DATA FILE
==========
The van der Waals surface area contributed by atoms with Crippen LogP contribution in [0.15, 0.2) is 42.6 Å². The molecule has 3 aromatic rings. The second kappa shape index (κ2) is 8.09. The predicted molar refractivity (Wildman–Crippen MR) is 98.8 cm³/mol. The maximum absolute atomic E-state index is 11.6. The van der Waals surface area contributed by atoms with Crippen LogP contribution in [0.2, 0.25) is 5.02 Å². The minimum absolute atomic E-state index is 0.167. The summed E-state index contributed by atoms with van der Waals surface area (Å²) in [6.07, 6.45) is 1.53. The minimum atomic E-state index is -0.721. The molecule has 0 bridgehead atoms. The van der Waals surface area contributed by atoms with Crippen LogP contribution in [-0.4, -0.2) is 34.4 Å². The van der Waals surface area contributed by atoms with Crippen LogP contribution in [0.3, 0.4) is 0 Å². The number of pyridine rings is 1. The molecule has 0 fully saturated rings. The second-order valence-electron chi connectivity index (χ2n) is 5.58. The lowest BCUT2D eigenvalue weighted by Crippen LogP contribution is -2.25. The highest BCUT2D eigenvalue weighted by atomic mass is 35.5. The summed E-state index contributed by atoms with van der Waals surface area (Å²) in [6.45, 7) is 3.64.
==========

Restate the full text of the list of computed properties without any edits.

The van der Waals surface area contributed by atoms with Crippen LogP contribution in [0.15, 0.2) is 42.6 Å². The molecule has 3 aromatic rings. The second kappa shape index (κ2) is 8.09. The predicted molar refractivity (Wildman–Crippen MR) is 98.8 cm³/mol. The maximum absolute atomic E-state index is 11.6. The van der Waals surface area contributed by atoms with Crippen LogP contribution in [0.2, 0.25) is 5.02 Å². The minimum absolute atomic E-state index is 0.167. The summed E-state index contributed by atoms with van der Waals surface area (Å²) in [6.07, 6.45) is 1.53. The minimum atomic E-state index is -0.721. The molecule has 0 bridgehead atoms. The van der Waals surface area contributed by atoms with Crippen LogP contribution in [-0.4, -0.2) is 34.4 Å². The van der Waals surface area contributed by atoms with Crippen LogP contribution in [0.3, 0.4) is 0 Å². The number of pyridine rings is 1. The molecule has 0 fully saturated rings. The second-order valence-electron chi connectivity index (χ2n) is 5.58. The lowest BCUT2D eigenvalue weighted by Crippen LogP contribution is -2.25. The highest BCUT2D eigenvalue weighted by atomic mass is 35.5. The summed E-state index contributed by atoms with van der Waals surface area (Å²) in [6.45, 7) is 3.64.